Online community managers – we weren’t born last week.

In this guest post, Alison Michalk, explains why her hackles were raised when watching a recent TV segment on online community management.

Over the last few years there’s been such an explosion in the community management industry. Professional groups have gone from a handful of people to 300 members, and the role is consistently listed as one of the fastest growing.

As such you’d be forgiven for thinking that Mark Zuckerberg was responsible for the birth of online community management and that the internet was a wasteland devoid of human interaction pre-2006.

You would of course be subject to the ire of seasoned community managers who have taken to banging our heads against the desk, as social media experts pushed us aside to share their wisdom acquired p.f.b. (post-Facebook).

The problem here is that the world’s most popular, successful, engaged, vibrant and flourishing communities don’t exist on Facebook. They exist in forums. And forums have been around since the 1980s. And Community Managers have been acquiring wisdom, knowledge and experience – and sharing it – since then.

The latest thing to have us collectively *fist shaking* was this week’s ABC’s 7:30 report which featured a six-minute segment tackling the Liberal party website, and in particular it’s lack of moderation of user-generated-content. The show highlighted the lack of understanding about community management – and what many in this industry think is a brand new role.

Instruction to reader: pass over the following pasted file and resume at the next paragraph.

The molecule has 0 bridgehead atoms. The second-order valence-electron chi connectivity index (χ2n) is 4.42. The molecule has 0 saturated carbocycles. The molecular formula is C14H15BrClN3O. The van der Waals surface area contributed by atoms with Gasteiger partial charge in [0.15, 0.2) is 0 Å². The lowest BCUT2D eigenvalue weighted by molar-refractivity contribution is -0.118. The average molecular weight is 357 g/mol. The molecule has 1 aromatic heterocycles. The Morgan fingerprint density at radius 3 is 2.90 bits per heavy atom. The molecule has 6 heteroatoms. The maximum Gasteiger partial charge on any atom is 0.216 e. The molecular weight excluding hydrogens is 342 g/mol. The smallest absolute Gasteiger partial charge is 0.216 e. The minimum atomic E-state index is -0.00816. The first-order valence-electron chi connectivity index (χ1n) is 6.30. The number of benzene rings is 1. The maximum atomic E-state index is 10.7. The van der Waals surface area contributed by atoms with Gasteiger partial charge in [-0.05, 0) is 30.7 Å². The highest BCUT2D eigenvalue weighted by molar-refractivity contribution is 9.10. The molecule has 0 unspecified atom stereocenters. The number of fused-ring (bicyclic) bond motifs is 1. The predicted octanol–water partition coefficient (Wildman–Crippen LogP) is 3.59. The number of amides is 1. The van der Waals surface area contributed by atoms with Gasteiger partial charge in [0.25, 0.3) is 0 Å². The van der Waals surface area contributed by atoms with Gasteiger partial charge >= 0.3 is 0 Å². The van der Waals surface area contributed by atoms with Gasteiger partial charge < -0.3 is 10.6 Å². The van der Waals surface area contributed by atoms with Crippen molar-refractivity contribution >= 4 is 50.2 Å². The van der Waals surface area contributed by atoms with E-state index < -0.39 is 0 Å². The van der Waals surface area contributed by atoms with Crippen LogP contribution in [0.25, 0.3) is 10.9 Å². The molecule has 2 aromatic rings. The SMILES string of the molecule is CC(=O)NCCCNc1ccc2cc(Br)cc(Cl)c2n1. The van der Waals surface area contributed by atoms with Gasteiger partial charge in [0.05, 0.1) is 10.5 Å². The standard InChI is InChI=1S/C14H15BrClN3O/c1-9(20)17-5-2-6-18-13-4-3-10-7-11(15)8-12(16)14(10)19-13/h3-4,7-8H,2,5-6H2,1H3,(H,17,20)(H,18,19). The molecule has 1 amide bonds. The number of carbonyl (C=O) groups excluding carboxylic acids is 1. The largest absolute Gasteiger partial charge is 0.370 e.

The 7:30 Report tackled the topic by wheeling out a ‘social media expert’ as well as The Punch’s Editor Dave Penberthy and what followed was some really bizarre comments on community management. One such comment from the expert which featured on twitter with the #abc730 hashtag not the show itself was: “There is no reason why community can’t be self-regulating”.

Dear God.

There are in fact a multitude of reasons, they usually fall into three risk categories: legal, brand/reputation and user risks. The legal liabilities alone are reason not to self-regulate – discrimination, defamation, copyright, contempt of court. Many of which pushed Mumbrella to flick the pre-moderation switch in late 2010.

The next statement: “There is no real best practice out there about what is the best way to approach these things.”

Someone restrain me.

There is. The industry itself has grown so rapidly in the last few years its even fragmented into two distinct Facebook groups, one with more of a social media/advertising focus and another group of more “traditional” community managers. Both groups are very active and have over 200 members.

It’s time to wake up. Recognise that online community management existed long before Facebook. Put your ego aside. Some respect wouldn’t go astray. Maybe you’ll even learn from this folk.